The Asset Management Industry Must Confront Biases to Address its Diversity Problem

A recent survey on UK asset managers carried out on behalf of the Diversity Project, highlighted a dispiriting, though not unsurprising, lack of diversity in the industry. Investment management roles are dominated by White men (often privately educated); with significant variation from the broader population composition across a number of categories, including: gender, education, disability and ethnicity.  Whilst these findings would not shock anyone with direct involvement in the field; it is beneficial to have sample data rather than rely on anecdotal evidence.

It would be unfair to claim that the problem is asset management specific, rather than a societal issue; however, this does not exonerate or excuse the industry, which at best reflects the phenomenon and at worst serves to exacerbate it.  The situation is an obvious problem for the groups that suffer from restricted opportunities, but also for the asset management firms that are starved of cognitive diversity.

Although the subject and its consequences are palpable, there is no simple solution.  Many of the behaviours that contribute to the lack of diversity are caused by entrenched biases that are often either unconscious or difficult to acknowledge; a fact that has been evidenced in a range of studies across many years, and a variety of domains.

Bertrand and Mullainathan (2004) carried out a field experiment seeking to analyse the treatment of race in the job hiring process. They sent fictional applications for jobs advertised in Chicago and Boston newspapers, the CVs created were randomly given “African-American or White-sounding names” and the responses monitored. The results of the study were stark:  White-sounding names received 50% more interview requests; furthermore, the difference in response between high and low quality CVs was significant for White-sounding names (close to 30%), but markedly lower for African-American sounding names.  Whether conscious or unconscious, the differential labour market treatment based solely on race evidenced in this study was pronounced.

The issue of gender discrimination was tackled by Goldin and Rouse (2000) through an analysis of the audition process for symphony orchestras. They observed the gender diversity of eight prominent orchestras between the 1950s and 1990s, and sought to isolate the impact of blinding or screening (obscuring the identity of the player), a policy that had been adopted at different junctures by the orchestras under analysis.  The authors found that the use of screening increased by 50% the probability of women progressing from certain preliminary rounds, and accounted for “possibly 25% of the increase in the percentage female in the orchestras from 1970 to 1996” (738, 2000).  These are significant impacts from a simple procedure that obviates the potential for sex-based discrimination.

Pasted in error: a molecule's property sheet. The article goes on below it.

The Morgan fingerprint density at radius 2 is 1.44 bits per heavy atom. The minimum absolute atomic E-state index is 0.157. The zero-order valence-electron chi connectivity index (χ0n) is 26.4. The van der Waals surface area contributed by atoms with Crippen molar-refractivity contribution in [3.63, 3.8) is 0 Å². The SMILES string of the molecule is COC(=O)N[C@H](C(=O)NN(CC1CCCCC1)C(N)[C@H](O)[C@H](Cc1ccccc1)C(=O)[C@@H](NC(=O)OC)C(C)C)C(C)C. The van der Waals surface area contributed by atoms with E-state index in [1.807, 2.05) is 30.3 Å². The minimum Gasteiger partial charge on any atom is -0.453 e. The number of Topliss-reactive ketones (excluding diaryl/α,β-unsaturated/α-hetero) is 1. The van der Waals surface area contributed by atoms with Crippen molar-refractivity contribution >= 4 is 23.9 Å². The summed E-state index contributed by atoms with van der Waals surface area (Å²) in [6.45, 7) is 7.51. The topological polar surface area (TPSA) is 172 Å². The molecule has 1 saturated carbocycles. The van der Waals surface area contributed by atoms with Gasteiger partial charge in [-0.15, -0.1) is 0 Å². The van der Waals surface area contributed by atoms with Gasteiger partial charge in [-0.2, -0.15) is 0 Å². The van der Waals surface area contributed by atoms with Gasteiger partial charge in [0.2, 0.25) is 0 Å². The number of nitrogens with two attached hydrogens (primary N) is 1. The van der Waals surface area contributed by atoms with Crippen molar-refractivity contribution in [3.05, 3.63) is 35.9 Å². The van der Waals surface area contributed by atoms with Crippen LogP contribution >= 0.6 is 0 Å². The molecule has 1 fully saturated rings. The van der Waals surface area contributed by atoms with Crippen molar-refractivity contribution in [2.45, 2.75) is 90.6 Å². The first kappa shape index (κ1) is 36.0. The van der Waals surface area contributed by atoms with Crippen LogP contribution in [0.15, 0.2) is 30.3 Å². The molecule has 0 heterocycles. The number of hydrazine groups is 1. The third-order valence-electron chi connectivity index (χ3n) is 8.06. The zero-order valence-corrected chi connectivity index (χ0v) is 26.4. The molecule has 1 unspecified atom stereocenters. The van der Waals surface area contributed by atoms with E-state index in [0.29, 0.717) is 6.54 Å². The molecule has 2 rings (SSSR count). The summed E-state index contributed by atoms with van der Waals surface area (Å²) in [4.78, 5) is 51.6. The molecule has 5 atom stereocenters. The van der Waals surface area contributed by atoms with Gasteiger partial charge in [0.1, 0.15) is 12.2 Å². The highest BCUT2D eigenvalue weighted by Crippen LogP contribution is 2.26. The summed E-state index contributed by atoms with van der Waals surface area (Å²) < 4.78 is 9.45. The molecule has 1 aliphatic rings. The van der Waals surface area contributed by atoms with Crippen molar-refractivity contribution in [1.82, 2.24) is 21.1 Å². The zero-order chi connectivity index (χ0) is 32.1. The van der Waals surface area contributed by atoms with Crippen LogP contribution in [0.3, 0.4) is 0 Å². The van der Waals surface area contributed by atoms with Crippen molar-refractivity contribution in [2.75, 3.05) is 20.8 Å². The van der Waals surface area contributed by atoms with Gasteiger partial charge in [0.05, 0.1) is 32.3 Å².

In a study of racial bias and leadership, Rosette, Phillips and Leonardelli (2008) found that “being White” was considered a typical characteristic for a business leader. The authors suggest that consistent exposure to White individuals in leadership positions and the history of White leaders in business and politics served to perpetuate “being White” as a typical feature or attribute of a business leader.  This view was supported by Gündemir, Homan, de Dreu,, & van Vugt (2014), who displayed that “race neutral” classical leadership traits were more strongly associated with White-majority group members and that “a major cause of the underrepresentation of ethnic minorities in leadership positions in the Western world is that this group does not fit the predominant image or prototype of a leader.” (2014, 1)

Whilst these studies focused on the importance of race as a means of leadership categorisation, we can assume a host of other factors (such as gender, disability, sexuality, social class) are also erroneously (and often unconsciously) used to evaluate an individual’s suitability for a particular role.  It is simple to link this type of thinking to the lack of diversity within the investment management industry – the majority of fund managers share a range of traits (white, male, middle class), which come to be viewed as archetypal, and are interwoven with other features and skills that one might associate with the profession. Thus, a vicious circle is forged where the dominance of a particular group in a role, leads to their aforementioned factors being viewed as characteristic and favourable.

These studies represent only a fragment on the research undertaken on bias and discrimination in the workplace; but serve to provide an insight into ingrained prejudicial behaviour and its potential consequences.  Whilst there is a growing awareness of the issues, there remains a great deal of uncertainty about how to effectively tackle a problem that often seems intractable.